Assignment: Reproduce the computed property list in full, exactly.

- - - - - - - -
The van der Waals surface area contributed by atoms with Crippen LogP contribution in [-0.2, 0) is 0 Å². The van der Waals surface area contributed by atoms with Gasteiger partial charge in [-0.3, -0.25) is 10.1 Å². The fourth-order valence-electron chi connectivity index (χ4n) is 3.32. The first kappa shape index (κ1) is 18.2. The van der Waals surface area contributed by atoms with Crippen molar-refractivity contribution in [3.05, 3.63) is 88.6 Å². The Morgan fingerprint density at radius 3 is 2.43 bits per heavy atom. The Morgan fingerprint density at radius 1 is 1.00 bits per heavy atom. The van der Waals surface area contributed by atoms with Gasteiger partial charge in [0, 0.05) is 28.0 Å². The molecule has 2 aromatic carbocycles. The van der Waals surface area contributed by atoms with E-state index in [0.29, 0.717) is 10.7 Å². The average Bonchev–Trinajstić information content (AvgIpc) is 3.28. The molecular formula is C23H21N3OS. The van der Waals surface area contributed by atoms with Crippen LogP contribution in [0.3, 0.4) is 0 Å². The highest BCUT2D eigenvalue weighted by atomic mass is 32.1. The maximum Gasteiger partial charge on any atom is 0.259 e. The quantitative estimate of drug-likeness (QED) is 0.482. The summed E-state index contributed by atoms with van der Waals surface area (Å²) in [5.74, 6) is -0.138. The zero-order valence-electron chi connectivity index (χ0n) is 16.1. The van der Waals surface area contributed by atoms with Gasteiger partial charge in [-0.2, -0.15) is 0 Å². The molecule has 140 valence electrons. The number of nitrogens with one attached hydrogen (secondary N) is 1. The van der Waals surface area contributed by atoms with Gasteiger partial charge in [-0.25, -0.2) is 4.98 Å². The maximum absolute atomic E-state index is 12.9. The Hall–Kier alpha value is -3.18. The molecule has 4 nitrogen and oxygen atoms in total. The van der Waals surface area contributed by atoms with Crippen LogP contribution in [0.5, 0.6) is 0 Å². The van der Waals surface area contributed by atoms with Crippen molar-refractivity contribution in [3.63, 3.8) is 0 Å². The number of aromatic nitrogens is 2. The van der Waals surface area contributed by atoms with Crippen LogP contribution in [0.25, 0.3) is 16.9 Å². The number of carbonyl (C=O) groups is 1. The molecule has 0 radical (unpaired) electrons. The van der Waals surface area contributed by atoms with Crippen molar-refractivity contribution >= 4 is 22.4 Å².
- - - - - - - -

The van der Waals surface area contributed by atoms with Crippen LogP contribution in [-0.2, 0) is 0 Å². The van der Waals surface area contributed by atoms with Gasteiger partial charge in [-0.3, -0.25) is 10.1 Å². The fourth-order valence-electron chi connectivity index (χ4n) is 3.32. The first kappa shape index (κ1) is 18.2. The van der Waals surface area contributed by atoms with Crippen molar-refractivity contribution in [3.05, 3.63) is 88.6 Å². The Morgan fingerprint density at radius 3 is 2.43 bits per heavy atom. The Morgan fingerprint density at radius 1 is 1.00 bits per heavy atom. The van der Waals surface area contributed by atoms with Gasteiger partial charge in [0, 0.05) is 28.0 Å². The molecule has 2 aromatic carbocycles. The van der Waals surface area contributed by atoms with E-state index in [0.29, 0.717) is 10.7 Å². The average Bonchev–Trinajstić information content (AvgIpc) is 3.28. The molecular formula is C23H21N3OS. The van der Waals surface area contributed by atoms with Crippen LogP contribution in [0.3, 0.4) is 0 Å². The highest BCUT2D eigenvalue weighted by atomic mass is 32.1. The maximum Gasteiger partial charge on any atom is 0.259 e. The quantitative estimate of drug-likeness (QED) is 0.482. The summed E-state index contributed by atoms with van der Waals surface area (Å²) in [5.74, 6) is -0.138. The zero-order valence-electron chi connectivity index (χ0n) is 16.1. The van der Waals surface area contributed by atoms with Gasteiger partial charge in [-0.2, -0.15) is 0 Å². The molecule has 140 valence electrons. The number of nitrogens with one attached hydrogen (secondary N) is 1. The van der Waals surface area contributed by atoms with Gasteiger partial charge in [-0.25, -0.2) is 4.98 Å². The maximum absolute atomic E-state index is 12.9. The Hall–Kier alpha value is -3.18. The molecule has 4 nitrogen and oxygen atoms in total. The van der Waals surface area contributed by atoms with Crippen LogP contribution in [0.5, 0.6) is 0 Å². The van der Waals surface area contributed by atoms with Crippen molar-refractivity contribution in [3.63, 3.8) is 0 Å². The number of aromatic nitrogens is 2. The van der Waals surface area contributed by atoms with Crippen LogP contribution in [0.25, 0.3) is 16.9 Å². The number of carbonyl (C=O) groups is 1. The molecule has 0 radical (unpaired) electrons. The van der Waals surface area contributed by atoms with Crippen molar-refractivity contribution >= 4 is 22.4 Å².